Productivity vs. Efficiency: What Really Matters in the Workplace

Productivity and efficiency are easily among the most used keywords among business leaders and organizations. No matter which industry they operate in, organizations are obsessed with improving productivity or efficiency to become more successful.

However, the question remains. Is productivity the same, or is it different from efficiency? Are they simply two sides of the same coin? Is one more important than the other?

Let’s explore what these two metrics mean for organizations and how they can be leveraged for success.

Understanding productivity

In layman’s terms, productivity can be defined as the output against a unit of a given input, such as a time period. If the organization or employee produces more output with the same resources, productivity increases. Similarly, productivity will also increase if the same output is produced by fewer resources.

Most organizations measure productivity by calculating output against time. Since measuring productivity is a relatively straightforward task, it is no wonder why this metric gets a lot of attention.

Formula for calculating productivity

There are various formulas for productivity, ranging from simple to complex. However, they all follow the same pattern given below.

Output / Input = Productivity

Consider an organization that produces $10,000 worth of goods or services in 1,000 hours. That $10,000 is the output and the 1,000 hours becomes the input. Using the formula given above, you end up with $10 per hour, which is the productivity level of the organization.

Understanding efficiency

Efficiency is all about having the ability to create the desired output with minimal or zero waste. Waste, as used here, can be either materials, time, or both.

In other words, efficiency denotes the degree to which resources are being used to achieve the desired output. Being efficient means that you are achieving the same results but with fewer resources.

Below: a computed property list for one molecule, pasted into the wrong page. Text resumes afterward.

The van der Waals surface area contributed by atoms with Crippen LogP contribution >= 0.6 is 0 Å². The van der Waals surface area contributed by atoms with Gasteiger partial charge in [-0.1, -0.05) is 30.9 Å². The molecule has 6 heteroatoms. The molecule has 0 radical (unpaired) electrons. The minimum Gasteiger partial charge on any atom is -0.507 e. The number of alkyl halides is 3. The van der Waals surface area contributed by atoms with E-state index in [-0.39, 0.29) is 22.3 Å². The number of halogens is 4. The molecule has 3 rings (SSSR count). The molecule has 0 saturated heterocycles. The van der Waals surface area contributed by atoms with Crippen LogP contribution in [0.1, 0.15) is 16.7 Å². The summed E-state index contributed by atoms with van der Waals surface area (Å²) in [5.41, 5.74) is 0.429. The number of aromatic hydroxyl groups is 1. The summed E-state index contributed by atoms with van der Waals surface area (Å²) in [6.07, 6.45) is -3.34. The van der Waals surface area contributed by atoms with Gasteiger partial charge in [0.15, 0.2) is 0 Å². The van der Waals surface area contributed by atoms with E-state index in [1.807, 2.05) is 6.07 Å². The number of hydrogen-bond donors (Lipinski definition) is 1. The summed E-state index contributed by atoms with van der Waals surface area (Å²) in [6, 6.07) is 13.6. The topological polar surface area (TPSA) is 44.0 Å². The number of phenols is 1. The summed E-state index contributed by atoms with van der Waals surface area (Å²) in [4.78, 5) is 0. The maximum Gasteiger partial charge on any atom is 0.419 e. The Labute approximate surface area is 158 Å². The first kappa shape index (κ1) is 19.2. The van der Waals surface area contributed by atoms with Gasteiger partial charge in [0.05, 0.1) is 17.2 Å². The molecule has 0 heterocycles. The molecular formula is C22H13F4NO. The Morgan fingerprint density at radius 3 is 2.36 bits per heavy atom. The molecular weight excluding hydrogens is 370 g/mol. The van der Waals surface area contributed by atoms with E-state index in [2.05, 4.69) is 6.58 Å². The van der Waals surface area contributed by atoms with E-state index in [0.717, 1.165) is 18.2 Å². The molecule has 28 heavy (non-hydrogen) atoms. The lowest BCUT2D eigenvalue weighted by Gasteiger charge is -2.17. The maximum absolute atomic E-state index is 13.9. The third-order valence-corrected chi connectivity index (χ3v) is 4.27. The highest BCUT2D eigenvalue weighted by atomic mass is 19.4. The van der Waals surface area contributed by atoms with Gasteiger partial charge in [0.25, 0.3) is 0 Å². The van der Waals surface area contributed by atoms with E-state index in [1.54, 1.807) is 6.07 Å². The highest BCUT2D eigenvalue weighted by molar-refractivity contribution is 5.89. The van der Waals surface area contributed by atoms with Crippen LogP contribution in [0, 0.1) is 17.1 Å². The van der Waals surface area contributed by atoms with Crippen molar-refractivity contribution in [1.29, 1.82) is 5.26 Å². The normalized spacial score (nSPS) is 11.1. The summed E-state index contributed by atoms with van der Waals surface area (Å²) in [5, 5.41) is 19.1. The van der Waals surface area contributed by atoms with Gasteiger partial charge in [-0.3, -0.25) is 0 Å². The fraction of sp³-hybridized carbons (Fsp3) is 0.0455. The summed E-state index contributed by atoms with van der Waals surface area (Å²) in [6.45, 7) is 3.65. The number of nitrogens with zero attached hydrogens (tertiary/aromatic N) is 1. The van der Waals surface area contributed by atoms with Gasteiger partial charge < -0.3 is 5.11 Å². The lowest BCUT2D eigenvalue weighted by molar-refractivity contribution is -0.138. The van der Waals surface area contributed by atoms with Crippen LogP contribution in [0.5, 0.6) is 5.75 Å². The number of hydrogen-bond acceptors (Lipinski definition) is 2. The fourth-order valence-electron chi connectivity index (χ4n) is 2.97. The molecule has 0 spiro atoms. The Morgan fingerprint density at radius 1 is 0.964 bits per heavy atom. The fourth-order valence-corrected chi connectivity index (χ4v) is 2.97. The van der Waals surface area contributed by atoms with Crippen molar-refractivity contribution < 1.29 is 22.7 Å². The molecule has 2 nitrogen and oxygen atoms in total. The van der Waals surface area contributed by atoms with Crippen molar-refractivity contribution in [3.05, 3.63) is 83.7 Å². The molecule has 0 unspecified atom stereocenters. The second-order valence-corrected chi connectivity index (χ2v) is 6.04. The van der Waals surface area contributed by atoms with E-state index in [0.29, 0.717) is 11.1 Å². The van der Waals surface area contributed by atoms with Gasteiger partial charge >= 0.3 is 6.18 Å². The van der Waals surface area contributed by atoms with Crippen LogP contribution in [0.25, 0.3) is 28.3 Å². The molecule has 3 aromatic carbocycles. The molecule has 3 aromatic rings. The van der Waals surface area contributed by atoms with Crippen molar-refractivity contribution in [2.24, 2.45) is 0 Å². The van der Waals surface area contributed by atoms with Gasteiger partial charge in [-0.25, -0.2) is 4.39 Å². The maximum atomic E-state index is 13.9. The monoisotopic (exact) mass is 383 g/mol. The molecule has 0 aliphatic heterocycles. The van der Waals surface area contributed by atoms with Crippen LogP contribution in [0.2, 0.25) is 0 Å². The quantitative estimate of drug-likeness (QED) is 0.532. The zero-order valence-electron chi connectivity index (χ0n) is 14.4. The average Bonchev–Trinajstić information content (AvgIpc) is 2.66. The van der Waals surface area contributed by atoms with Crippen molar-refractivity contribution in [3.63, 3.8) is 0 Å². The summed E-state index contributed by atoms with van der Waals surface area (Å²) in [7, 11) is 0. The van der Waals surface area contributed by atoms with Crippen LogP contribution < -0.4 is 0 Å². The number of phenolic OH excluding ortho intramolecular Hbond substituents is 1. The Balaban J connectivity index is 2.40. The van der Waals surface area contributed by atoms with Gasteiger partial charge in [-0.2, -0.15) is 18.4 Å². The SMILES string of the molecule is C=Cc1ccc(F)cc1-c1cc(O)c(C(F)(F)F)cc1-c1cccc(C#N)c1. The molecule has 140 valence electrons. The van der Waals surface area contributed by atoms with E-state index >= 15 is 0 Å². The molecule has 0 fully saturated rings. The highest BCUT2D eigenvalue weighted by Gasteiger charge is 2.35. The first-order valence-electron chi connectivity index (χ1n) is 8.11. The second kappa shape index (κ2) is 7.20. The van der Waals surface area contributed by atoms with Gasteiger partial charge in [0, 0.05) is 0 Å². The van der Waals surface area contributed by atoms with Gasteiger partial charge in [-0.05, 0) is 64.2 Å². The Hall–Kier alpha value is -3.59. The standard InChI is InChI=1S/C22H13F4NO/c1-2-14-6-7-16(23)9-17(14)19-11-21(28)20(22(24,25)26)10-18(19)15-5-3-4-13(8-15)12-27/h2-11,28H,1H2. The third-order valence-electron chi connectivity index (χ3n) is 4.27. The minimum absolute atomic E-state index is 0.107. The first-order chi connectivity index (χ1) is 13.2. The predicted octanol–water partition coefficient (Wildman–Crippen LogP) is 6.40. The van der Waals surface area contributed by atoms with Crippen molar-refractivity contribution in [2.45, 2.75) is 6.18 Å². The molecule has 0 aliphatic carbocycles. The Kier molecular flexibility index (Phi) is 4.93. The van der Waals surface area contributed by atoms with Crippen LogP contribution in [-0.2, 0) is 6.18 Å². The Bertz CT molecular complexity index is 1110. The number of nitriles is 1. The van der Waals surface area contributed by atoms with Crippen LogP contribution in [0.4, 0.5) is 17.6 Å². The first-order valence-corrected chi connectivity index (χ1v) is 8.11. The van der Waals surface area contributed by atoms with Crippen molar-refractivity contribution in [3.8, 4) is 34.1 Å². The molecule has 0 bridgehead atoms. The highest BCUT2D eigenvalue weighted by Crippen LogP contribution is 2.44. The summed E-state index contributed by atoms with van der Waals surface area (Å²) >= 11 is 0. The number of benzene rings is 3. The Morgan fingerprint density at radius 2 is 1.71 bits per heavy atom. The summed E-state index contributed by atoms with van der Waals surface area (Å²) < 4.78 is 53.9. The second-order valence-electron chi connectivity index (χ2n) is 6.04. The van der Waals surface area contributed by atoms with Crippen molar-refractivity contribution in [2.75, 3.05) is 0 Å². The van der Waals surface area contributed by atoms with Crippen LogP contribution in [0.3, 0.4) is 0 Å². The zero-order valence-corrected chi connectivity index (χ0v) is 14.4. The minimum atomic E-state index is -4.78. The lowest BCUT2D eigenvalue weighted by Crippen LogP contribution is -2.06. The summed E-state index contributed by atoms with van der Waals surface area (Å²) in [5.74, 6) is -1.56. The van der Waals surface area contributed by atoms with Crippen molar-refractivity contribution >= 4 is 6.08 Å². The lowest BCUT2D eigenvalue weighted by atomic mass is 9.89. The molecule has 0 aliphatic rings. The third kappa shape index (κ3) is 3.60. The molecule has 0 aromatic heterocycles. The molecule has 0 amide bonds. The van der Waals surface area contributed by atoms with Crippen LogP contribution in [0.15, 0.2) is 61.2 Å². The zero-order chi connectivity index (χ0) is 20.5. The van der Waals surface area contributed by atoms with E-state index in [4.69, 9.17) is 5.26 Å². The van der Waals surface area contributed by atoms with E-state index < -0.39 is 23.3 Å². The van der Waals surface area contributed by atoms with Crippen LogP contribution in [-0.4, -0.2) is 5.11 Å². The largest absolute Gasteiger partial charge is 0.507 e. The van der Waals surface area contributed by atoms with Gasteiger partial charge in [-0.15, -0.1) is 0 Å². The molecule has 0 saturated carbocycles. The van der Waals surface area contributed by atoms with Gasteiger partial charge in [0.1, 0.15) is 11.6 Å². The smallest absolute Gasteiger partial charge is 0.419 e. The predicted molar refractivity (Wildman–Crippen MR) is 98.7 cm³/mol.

Formula for calculating efficiency

By improving efficiency, organizations can reduce the hours, budgets or labor needed to produce the same output. To calculate efficiency (in percentage), organizations can leverage the following formula:

(Expected Input / Actual Input) x100 = Efficiency

Take the example mentioned previously. The organization expects to do $10,000 worth of work in 1,000 hours. What if the organization achieves the same in just 800 hours? By using the above formula, it is understood that the organization has achieved an efficiency of 125%.

The relationship between productivity and efficiency

As seen above, productivity is all about getting more work done during the same time period. On the other hand, efficiency is about getting the same amount of work done but in a shorter time period.

As such, productivity and efficiency are interlinked. If productivity deals with the quantity of the organization’s output, then efficiency is about its quality.

Organizations cannot afford to ignore one in favor of another. If employees know what they must do and how to complete it quickly, the workflows improve. As a result, employees gain more time to focus on their tasks instead of spending time trying to understand the next set of tasks.

While efficiency may not always improve productivity, it ensures that the output meets expected requirements without errors. As a result, organizations no longer need to spend more time, labor, and resources to fix their mistakes.

In short, productivity and efficiency together will give the organization “true productivity”.

Therefore, productivity and efficiency must go hand in hand to ensure the success of an organization. While it can be challenging to achieve a balance between these two metrics, the benefits are considerable.

How to increase both productivity and efficiency

For an organization, it is imperative that measures are put in place to increase productivity as well as efficiency. Higher productivity and efficiency levels directly correlate to smarter use of available resources such as time and materials.

Of course, it also means the organization becomes capable of delivering more products and services at a higher quality. As a result, there is an improvement in revenue, profitability and growth for the organization. On the other hand, poor resource utilization can result in increased costs that can put a burden on the organization and its competitiveness.